Verdict from 100+ user reviews

6 reasons to buy

  • The majority of the Columbia Columbia Sandal reviews say that this stylish hiking sandal is feather-light.
  • Most users find it super comfortable.
  • Several reviewers praise Columbia for creating yet another well-built footwear that can be used for different outdoor activities.
  • Some are happy to announce that they have gotten great compliments for this great-looking sandal.
  • It has an effective strapping design that keeps the foot secure, according to a couple of wearers.
  • Most verified buyers consider it the perfect sandal for summer escapades on the trail and in the city.

2 reasons not to buy

  • A hiker has issues "tying" the straps as he feels that it's a little too short.
  • It's also very hard to tie if you are someone with big hands, says another reviewer.

Bottom line

Hop in the water, hike on the trail, or go touring around the town - the Columbia Sandal is undoubtedly a versatile sandal that can make your summer adventures fun and comfortable. It gets high marks for its top-notch comfort, ultra lightness, and sturdy construction. The strapping is a huge plus. Even without the hook and loop, the buckle system perfectly holds the foot in place.

While tying it up can be a little challenging for some, this hiking sandal promises comfort and a good fit all the way.

Tip: see the best hiking sandals.

Good to know

-Meant to be at home in the water as it is on land, the Columbia Columbia Sandal is made with hydrophobic webbing and thermoplastic buckles. It also has the Omni-Grip non-traction rubber that specifically works well in wet conditions.

-This durable hiking sandal uses a two-part midsole made of soft and firm foam for a supportive and comfortable stride.

The Columbia Sandal features an open-toe construction for maximum freedom of movement. One strap secures the toes, another the ankle, and a diagonal strap connecting the toe and ankle straps. Its closure system is comprised of a buckle for ease of use and adjustment. There's also a pull tab at the back of the ankle strap for easy on and off.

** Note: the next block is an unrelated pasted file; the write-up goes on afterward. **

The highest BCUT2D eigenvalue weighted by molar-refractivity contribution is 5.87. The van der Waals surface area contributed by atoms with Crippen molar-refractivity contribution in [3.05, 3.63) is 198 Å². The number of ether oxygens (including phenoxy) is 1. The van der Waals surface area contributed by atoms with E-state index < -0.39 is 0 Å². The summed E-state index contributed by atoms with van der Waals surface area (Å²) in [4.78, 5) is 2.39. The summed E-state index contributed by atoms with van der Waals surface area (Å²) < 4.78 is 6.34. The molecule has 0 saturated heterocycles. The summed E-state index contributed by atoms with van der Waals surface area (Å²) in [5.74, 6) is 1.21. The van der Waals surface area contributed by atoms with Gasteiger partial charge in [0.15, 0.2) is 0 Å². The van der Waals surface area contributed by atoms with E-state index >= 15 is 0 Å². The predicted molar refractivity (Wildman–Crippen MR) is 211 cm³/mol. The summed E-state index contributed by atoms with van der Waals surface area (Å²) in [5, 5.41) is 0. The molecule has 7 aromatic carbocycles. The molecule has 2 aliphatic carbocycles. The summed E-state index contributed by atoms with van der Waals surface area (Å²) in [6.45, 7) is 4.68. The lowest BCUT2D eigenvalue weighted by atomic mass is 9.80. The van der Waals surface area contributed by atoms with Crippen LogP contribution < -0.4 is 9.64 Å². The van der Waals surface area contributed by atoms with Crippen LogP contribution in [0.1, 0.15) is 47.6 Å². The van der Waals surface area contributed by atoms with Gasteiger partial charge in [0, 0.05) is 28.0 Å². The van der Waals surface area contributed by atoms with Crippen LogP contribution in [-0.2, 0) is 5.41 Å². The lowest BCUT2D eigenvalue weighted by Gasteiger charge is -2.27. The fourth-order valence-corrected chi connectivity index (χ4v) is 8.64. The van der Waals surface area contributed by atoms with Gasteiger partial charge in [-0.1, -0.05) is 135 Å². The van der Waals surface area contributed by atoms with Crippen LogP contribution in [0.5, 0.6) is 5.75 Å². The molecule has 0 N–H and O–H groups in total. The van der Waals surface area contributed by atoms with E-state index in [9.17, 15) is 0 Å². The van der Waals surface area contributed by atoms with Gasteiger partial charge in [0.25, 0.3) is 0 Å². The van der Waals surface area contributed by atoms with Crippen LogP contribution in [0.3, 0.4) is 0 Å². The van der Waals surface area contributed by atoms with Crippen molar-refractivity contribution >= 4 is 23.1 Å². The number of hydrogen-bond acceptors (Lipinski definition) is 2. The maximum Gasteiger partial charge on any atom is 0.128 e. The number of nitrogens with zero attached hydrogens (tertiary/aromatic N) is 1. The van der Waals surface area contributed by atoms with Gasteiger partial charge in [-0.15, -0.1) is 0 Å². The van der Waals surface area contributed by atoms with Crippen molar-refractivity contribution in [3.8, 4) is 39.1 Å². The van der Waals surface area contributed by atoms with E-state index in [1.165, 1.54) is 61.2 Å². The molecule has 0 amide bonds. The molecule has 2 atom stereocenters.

The footbed of this sandal is quite elevated, cupping the foot for more support.

Designed for wet and dry terrains, the Columbia Sandal uses a high-traction outsole which contains the brand's exclusive Omni Grip rubber compound. Diamond-shaped and arrow-shaped lugs fill up the entire surface area which further enhances the grip and stickiness of the sole. The lug depth is pretty shallow which makes this sandal ideal for hard-packed ground and solid surfaces such as city streets, slick rocks, pavements, etc.

For its cushioning system, this lightweight sandal from Columbia uses the 2-part TechLite midsole. It's a patent-pending technology that delivers improved cushioning, impact absorption, and high energy return. In addition to the midsole, this footwear features the Plush TechLite footbed for an even more comfortable stride and added support.

The highlight of this hiking sandal is the durable upper that is made of hydrophobic webbing. "Hydrophobic" means that it's moisture-repelling therefore it dries real quickly when wet. What's more, it protects against water damage which is the most common reason why people would have to change their footwear from time to time. Basically, water-drenched webbing increases the shoe weight and affects the locking mechanism of the buckles. 

Both the toe strap and the ankle straps are adjustable with the use of thermoplastic buckles (which are highly resilient). It only takes one pull to tighten or loosen up the straps and achieve a customized fit. Meanwhile, the diagonal strap connecting the toe and ankle straps keep the foot secure all the time.


How Columbia Columbia Sandal ranks compared to all other shoes
Bottom 19% hiking sandals
All hiking sandals
Top 1% Columbia hiking sandals
All Columbia hiking sandals
Bottom 28% water hiking hiking sandals
All water hiking hiking sandals


The current trend of Columbia Columbia Sandal.
Compare to another shoe:
Paul Ronto
Paul Ronto

Over the past 20 years, Paul has climbed, hiked, and ran all over the world. He has summited peaks throughout the Americas, trekked through Africa, and tested his endurance in 24-hour trail races as well as 6 marathons. On average, he runs 30-50 miles a week in the foothills of Northern Colorado. His research is regularly cited in The New York Times, Washington Post, National Geographic, etc. On top of this, Paul is leading the running shoe lab where he cuts shoes apart and analyses every detail of the shoes that you might buy.